Chaos checks

In september last year, I wrote about ‘Vinken’ or ‘Checks’, a Sanders puzzles publication. My main comment was that it was a nice puzzle variation, but that the puzzles were slightly too easy. Sanders puzzels corrected this in later issues.

I did come up wit a slight variation, though the puzzle I designed didn’t make the puzzle difficult enough for my tast. Anyway, I’d like to present this variation to the world.

The rules are simple:
– every row and column, and every 9 sized area, contains 3 checks.
– the checkmarks are never adjacent horizontally or vertically. They may be adjacent diagonally.
– some checkmarks have been pre-filled, as well as some empty squares.

Here are three examples.
puzzle 1*
As you can see some checks and some empty positions have been given. You hve to derive the position of the remaining checks.

puzzle 2*
This time only some empty positions have been given as clues.

puzzle 3**
Again only some empty positions have been given as clues.

You can check your solutions here

A new puzzle is published every Friday.

1000

A prime number is a number that can only be divided by 1 and by itzelf. Examples are 2, 3, 5, 7, 11, 13 and so on. You can find the first 1000 prime numbers here.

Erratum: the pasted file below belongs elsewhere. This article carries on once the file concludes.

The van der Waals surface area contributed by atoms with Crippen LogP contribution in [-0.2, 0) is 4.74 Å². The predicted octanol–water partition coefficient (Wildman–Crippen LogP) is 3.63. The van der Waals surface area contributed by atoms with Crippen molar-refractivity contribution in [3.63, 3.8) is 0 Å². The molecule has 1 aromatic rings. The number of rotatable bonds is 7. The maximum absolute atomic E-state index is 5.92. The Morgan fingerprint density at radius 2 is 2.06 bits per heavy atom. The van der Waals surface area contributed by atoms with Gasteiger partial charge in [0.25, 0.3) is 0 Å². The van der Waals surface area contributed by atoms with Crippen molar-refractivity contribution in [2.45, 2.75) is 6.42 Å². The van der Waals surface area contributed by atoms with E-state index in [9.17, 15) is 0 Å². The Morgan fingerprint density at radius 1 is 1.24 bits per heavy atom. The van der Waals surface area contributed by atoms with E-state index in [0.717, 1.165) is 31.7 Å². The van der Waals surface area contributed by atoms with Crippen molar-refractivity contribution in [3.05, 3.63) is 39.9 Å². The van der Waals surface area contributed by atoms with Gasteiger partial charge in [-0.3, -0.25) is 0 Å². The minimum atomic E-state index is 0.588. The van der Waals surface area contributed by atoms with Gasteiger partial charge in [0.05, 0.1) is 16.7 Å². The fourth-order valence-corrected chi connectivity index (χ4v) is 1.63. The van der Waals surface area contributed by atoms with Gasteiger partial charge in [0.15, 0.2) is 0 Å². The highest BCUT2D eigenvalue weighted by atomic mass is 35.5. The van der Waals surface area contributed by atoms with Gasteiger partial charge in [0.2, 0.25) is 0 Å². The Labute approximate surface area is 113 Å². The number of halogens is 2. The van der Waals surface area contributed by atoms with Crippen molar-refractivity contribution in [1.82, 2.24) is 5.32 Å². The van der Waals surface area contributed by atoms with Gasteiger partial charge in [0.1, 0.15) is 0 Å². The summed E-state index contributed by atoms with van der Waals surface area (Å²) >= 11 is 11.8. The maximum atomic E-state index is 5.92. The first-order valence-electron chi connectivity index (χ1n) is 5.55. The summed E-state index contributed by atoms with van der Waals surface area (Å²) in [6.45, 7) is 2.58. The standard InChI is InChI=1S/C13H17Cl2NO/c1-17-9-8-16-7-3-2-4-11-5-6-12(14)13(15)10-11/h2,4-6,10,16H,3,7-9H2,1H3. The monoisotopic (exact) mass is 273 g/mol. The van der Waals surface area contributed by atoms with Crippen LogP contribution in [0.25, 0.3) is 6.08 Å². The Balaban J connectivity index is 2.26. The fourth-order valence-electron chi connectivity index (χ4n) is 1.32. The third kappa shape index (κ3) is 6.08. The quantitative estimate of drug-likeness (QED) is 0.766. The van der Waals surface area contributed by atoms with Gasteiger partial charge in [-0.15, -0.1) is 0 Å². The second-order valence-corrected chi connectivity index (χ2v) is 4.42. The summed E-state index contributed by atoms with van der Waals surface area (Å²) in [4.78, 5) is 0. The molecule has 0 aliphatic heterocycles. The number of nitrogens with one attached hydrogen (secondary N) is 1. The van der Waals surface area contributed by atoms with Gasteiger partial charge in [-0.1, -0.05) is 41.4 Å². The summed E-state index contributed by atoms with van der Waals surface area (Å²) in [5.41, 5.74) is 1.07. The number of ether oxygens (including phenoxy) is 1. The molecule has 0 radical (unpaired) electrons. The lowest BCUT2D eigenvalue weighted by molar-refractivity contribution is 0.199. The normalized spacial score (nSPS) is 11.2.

Now here is a quicky: write 1000 as the sum of as many different primes as possible.

You can check your solutions here

A new puzzle is posted every friday. You are welcome to comment on the puzzles. Solutions are added at the bottom of a puzzle after one or more weeks.

Remove 4 matches so that you have 5 squares left

This puzzle can be found over and over again in books with matchstick puzzles. Sometimes just one solution is given, though often two solutions are presented. In fact, there are at least 8 different solutions.
Those eight are AFTER discarding rotations and mirror images.
Can you find them all?

You can check your solution here

The two squares (2)

What code corresponds with the figure in the centre?

You can check your solutions here